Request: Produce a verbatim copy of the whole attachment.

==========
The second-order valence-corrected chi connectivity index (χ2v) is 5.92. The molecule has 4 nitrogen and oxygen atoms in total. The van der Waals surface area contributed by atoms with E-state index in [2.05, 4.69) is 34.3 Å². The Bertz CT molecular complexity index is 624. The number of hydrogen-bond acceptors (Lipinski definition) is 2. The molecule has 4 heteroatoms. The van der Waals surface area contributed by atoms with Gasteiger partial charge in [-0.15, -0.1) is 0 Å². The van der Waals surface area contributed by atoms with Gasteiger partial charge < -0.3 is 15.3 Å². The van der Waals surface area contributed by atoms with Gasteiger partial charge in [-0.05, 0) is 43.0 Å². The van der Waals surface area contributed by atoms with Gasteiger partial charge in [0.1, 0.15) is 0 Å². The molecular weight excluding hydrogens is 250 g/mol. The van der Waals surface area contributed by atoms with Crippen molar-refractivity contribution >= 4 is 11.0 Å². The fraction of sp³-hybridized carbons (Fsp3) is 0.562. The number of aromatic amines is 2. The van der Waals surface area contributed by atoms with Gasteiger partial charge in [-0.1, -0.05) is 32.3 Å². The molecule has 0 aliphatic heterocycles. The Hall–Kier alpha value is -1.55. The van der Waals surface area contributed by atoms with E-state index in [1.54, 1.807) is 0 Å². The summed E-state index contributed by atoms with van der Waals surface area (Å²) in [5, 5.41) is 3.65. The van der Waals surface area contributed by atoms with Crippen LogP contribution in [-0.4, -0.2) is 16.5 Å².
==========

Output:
The second-order valence-corrected chi connectivity index (χ2v) is 5.92. The molecule has 4 nitrogen and oxygen atoms in total. The van der Waals surface area contributed by atoms with E-state index in [2.05, 4.69) is 34.3 Å². The Bertz CT molecular complexity index is 624. The number of hydrogen-bond acceptors (Lipinski definition) is 2. The molecule has 4 heteroatoms. The van der Waals surface area contributed by atoms with Gasteiger partial charge in [-0.15, -0.1) is 0 Å². The van der Waals surface area contributed by atoms with Gasteiger partial charge < -0.3 is 15.3 Å². The van der Waals surface area contributed by atoms with Gasteiger partial charge in [-0.05, 0) is 43.0 Å². The van der Waals surface area contributed by atoms with Gasteiger partial charge in [0.1, 0.15) is 0 Å². The molecular weight excluding hydrogens is 250 g/mol. The van der Waals surface area contributed by atoms with Crippen molar-refractivity contribution >= 4 is 11.0 Å². The fraction of sp³-hybridized carbons (Fsp3) is 0.562. The number of aromatic amines is 2. The van der Waals surface area contributed by atoms with Gasteiger partial charge in [-0.1, -0.05) is 32.3 Å². The molecule has 0 aliphatic heterocycles. The Hall–Kier alpha value is -1.55. The van der Waals surface area contributed by atoms with E-state index in [1.54, 1.807) is 0 Å². The summed E-state index contributed by atoms with van der Waals surface area (Å²) in [5, 5.41) is 3.65. The van der Waals surface area contributed by atoms with Crippen LogP contribution in [-0.4, -0.2) is 16.5 Å².